Principle #2 – The Power of Storytelling
I am speed. I eat losers for breakfast.
Do you remember who was introduced by these lines?
Hey, I’m Diana, and this is Story Artist.
These lines introduce the main character in Disney’s Cars: Lightning McQueen. And in this extended opening of Cars, we learn everything we need to know about the main character – his skills, his disdain for the pit crew, his strength, his weaknesses, and also his goal or his desire to win the Piston Cup.
And today I want to talk to you about the second very important principle in the Power of Storytelling, and this principle will show you how to instantly impress readers.
This principle is called: the Characteristic Moment.
We always make snap judgments. In a book called Blink, the author actually proved that in the blink of an eye, we make judgments about people. Your readers will also make snap judgments about your main characters, your marketing, yourself, your website, everything. About you or your books. So in order to influence this snap judgment and make sure that this judgment is a positive one, to impress the reader instantly, you need to achieve a great characteristic moment.
In her great blog helping writers become authors, K. M. Weiland says that “a failed characteristic moment can actually mean a failed story”. So it’s really important.
Let’s see what a characteristic moment has to achieve.
#1 Make the protagonist appealing to the reader
in fiction, it’s actually a quite simple equation. You have to introduce something that makes the main character instantly appealing to the reader – can be a cute flaw, it can be something that we can identify with.
And the two things that work the best are: Humor– so if your protagonist has humor or has some funny quirks – and helpfulness. If he’s sacrificing for others if he or she is ready to actually help others.
Now let’s look at nonfiction and marketing. With this, it’s a bit more tricky because you first have to identify the protagonist. In this case, the protagonist can be threefold:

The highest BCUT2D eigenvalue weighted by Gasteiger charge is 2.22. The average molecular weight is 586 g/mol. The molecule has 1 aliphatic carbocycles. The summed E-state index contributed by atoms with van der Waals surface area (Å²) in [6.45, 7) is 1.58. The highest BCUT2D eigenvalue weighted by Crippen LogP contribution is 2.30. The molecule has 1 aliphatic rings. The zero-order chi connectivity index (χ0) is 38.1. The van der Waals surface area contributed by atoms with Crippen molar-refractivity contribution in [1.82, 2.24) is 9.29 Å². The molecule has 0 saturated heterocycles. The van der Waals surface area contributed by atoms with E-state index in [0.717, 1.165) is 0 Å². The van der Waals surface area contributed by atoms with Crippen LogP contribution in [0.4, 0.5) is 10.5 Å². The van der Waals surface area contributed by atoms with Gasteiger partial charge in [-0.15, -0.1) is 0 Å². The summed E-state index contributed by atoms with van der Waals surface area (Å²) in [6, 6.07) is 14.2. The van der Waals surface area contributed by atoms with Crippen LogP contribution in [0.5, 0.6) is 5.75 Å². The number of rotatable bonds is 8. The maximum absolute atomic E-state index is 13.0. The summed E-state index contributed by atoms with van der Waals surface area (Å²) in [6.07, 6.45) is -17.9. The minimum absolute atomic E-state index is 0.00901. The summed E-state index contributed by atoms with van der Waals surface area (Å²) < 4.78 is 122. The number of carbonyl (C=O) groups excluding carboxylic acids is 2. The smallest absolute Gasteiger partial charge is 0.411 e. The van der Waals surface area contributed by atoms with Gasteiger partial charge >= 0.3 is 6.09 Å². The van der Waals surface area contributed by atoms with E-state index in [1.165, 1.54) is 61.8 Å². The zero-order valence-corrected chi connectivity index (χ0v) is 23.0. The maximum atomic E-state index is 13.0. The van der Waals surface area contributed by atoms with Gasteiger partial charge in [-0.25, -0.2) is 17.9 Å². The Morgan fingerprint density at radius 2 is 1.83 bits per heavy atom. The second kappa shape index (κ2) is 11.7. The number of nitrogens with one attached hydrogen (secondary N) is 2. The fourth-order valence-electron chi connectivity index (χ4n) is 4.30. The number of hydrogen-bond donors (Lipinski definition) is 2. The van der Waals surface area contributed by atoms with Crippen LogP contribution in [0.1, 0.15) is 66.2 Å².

- it can be the product you’re trying to sell
- it can be the reader, he can be the protagonist of your story
- or it can be you, yourself as the author.
And here the two points of humor and helpfulness are really working as well. So humor will always gain your reader’s heart. Even when you do marketing, when you write sales pages, when you read emails, try to be a bit more humorous, a bit more light with your text. Don’t be too serious and earnest, especially in the beginning, because humor and humorous stories win over the reader’s heart.
And also try to be helpful. Show instantly why this is good for a reader, how you can be helpful or how your product can be helpful or how your reader can help others. The helpfulness aspect is really, really important as well as the humorous aspect.
#2 Introducing both strengths and weaknesses.
In Cars with Lightning McQueen we already saw his strength and his weaknesses. So he has great driving skills, but he has poor people skills.
Why is it important to introduce both? Why is it not enough to just show how great the main character is?
Because this way, he’s not relatable. The more we know about him, the more we know also, his weaknesses and his strengths. We feel like he’s a real human being, we feel like he’s relatable and we feel like we can sympathize with the person. Imagine the scenario when you are trying to get to know someone. And, in the beginning, we try to impress, impress people by telling how great we are, what we have achieved. But this isn’t really impressive because we feel like it’s fake. The moment a person opens up and tells us his fear or his weakness, this is when we start to sympathize because we think: okay, this person is like me. He also has weaknesses and stress and fears, and he’s afraid of something. And this way we start to identify and to sympathize with a person, and the same way it works with the main character.
Now let’s look at nonfiction and marketing. With the product, there’s actually a great strategy you can do. So first, introduce a weakness of another product, which means, for example: Sales copy has always been done this and this and this way, but it doesn’t work because of this and this. But my product– and now here comes the strength – my product does it this way. This is my particular strength and this is why it works.